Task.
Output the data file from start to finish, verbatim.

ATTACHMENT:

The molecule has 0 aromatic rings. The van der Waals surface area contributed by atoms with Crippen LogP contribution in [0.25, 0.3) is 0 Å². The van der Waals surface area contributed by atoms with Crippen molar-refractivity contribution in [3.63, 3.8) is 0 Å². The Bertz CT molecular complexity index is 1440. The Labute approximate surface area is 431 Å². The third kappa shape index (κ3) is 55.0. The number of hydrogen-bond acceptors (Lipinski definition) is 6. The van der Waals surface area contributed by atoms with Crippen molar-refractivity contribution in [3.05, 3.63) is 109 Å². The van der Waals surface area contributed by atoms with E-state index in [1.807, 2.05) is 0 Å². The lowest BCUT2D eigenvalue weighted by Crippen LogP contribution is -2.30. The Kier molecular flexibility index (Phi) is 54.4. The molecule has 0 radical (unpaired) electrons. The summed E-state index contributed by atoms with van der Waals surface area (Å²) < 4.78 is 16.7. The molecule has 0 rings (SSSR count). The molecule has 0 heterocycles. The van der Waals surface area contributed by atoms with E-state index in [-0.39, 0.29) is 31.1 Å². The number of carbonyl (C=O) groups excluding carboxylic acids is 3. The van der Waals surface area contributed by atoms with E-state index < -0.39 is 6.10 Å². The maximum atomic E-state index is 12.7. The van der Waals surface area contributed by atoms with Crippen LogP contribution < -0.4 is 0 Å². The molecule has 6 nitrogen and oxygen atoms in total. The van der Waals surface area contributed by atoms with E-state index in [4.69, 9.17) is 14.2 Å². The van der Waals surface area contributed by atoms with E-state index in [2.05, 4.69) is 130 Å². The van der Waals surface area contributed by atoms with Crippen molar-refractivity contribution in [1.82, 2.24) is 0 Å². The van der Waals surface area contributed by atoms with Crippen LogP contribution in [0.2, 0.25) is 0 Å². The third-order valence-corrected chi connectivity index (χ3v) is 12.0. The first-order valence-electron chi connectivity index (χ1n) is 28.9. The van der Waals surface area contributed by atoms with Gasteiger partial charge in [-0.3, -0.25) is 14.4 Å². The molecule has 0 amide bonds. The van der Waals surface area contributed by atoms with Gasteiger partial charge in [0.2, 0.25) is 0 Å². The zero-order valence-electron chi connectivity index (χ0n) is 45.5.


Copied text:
The molecule has 0 aromatic rings. The van der Waals surface area contributed by atoms with Crippen LogP contribution in [0.25, 0.3) is 0 Å². The van der Waals surface area contributed by atoms with Crippen molar-refractivity contribution in [3.63, 3.8) is 0 Å². The Bertz CT molecular complexity index is 1440. The Labute approximate surface area is 431 Å². The third kappa shape index (κ3) is 55.0. The number of hydrogen-bond acceptors (Lipinski definition) is 6. The van der Waals surface area contributed by atoms with Crippen molar-refractivity contribution in [3.05, 3.63) is 109 Å². The van der Waals surface area contributed by atoms with E-state index in [1.807, 2.05) is 0 Å². The lowest BCUT2D eigenvalue weighted by Crippen LogP contribution is -2.30. The Kier molecular flexibility index (Phi) is 54.4. The molecule has 0 radical (unpaired) electrons. The summed E-state index contributed by atoms with van der Waals surface area (Å²) < 4.78 is 16.7. The molecule has 0 rings (SSSR count). The molecule has 0 heterocycles. The van der Waals surface area contributed by atoms with E-state index in [-0.39, 0.29) is 31.1 Å². The number of carbonyl (C=O) groups excluding carboxylic acids is 3. The van der Waals surface area contributed by atoms with E-state index < -0.39 is 6.10 Å². The maximum atomic E-state index is 12.7. The van der Waals surface area contributed by atoms with Crippen LogP contribution < -0.4 is 0 Å². The molecule has 6 nitrogen and oxygen atoms in total. The van der Waals surface area contributed by atoms with E-state index in [4.69, 9.17) is 14.2 Å². The van der Waals surface area contributed by atoms with E-state index in [2.05, 4.69) is 130 Å². The van der Waals surface area contributed by atoms with Crippen molar-refractivity contribution in [1.82, 2.24) is 0 Å². The van der Waals surface area contributed by atoms with Crippen LogP contribution in [0.2, 0.25) is 0 Å². The third-order valence-corrected chi connectivity index (χ3v) is 12.0. The first-order valence-electron chi connectivity index (χ1n) is 28.9. The van der Waals surface area contributed by atoms with Gasteiger partial charge in [-0.3, -0.25) is 14.4 Å². The molecule has 0 amide bonds. The van der Waals surface area contributed by atoms with Gasteiger partial charge in [0.2, 0.25) is 0 Å². The zero-order valence-electron chi connectivity index (χ0n) is 45.5.